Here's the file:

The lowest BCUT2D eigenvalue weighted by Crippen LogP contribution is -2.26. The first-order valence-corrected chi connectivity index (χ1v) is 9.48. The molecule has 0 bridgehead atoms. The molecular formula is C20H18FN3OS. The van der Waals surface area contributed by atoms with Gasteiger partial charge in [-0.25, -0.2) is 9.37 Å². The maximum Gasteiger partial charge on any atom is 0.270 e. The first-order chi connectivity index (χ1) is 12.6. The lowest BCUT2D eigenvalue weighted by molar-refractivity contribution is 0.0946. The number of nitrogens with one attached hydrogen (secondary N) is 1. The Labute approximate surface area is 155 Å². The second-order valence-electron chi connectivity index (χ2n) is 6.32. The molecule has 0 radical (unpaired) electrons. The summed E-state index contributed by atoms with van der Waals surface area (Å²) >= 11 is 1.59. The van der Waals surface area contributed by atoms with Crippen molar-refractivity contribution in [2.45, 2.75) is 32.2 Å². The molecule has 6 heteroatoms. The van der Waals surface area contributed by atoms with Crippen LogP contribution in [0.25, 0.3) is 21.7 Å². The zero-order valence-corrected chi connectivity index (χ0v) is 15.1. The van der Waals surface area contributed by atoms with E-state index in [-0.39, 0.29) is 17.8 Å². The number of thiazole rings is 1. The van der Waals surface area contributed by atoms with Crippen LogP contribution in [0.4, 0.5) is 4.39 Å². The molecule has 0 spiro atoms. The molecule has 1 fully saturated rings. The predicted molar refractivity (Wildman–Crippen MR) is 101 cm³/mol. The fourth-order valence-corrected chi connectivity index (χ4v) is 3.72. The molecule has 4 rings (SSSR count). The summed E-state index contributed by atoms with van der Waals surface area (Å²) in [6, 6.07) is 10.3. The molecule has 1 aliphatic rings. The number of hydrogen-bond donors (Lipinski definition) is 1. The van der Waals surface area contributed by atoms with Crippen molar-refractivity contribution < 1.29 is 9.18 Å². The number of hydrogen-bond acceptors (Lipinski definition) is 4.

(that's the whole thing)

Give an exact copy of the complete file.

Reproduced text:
The lowest BCUT2D eigenvalue weighted by Crippen LogP contribution is -2.26. The first-order valence-corrected chi connectivity index (χ1v) is 9.48. The molecule has 0 bridgehead atoms. The molecular formula is C20H18FN3OS. The van der Waals surface area contributed by atoms with Gasteiger partial charge in [-0.25, -0.2) is 9.37 Å². The maximum Gasteiger partial charge on any atom is 0.270 e. The first-order chi connectivity index (χ1) is 12.6. The lowest BCUT2D eigenvalue weighted by molar-refractivity contribution is 0.0946. The number of nitrogens with one attached hydrogen (secondary N) is 1. The Labute approximate surface area is 155 Å². The second-order valence-electron chi connectivity index (χ2n) is 6.32. The molecule has 0 radical (unpaired) electrons. The summed E-state index contributed by atoms with van der Waals surface area (Å²) >= 11 is 1.59. The van der Waals surface area contributed by atoms with Crippen molar-refractivity contribution in [2.45, 2.75) is 32.2 Å². The molecule has 6 heteroatoms. The van der Waals surface area contributed by atoms with Crippen LogP contribution in [0.25, 0.3) is 21.7 Å². The zero-order valence-corrected chi connectivity index (χ0v) is 15.1. The van der Waals surface area contributed by atoms with E-state index in [-0.39, 0.29) is 17.8 Å². The number of thiazole rings is 1. The van der Waals surface area contributed by atoms with Crippen LogP contribution in [0.4, 0.5) is 4.39 Å². The molecule has 0 spiro atoms. The molecule has 1 fully saturated rings. The predicted molar refractivity (Wildman–Crippen MR) is 101 cm³/mol. The fourth-order valence-corrected chi connectivity index (χ4v) is 3.72. The molecule has 4 rings (SSSR count). The summed E-state index contributed by atoms with van der Waals surface area (Å²) in [6, 6.07) is 10.3. The molecule has 1 aliphatic rings. The number of hydrogen-bond donors (Lipinski definition) is 1. The van der Waals surface area contributed by atoms with Crippen molar-refractivity contribution < 1.29 is 9.18 Å². The number of hydrogen-bond acceptors (Lipinski definition) is 4.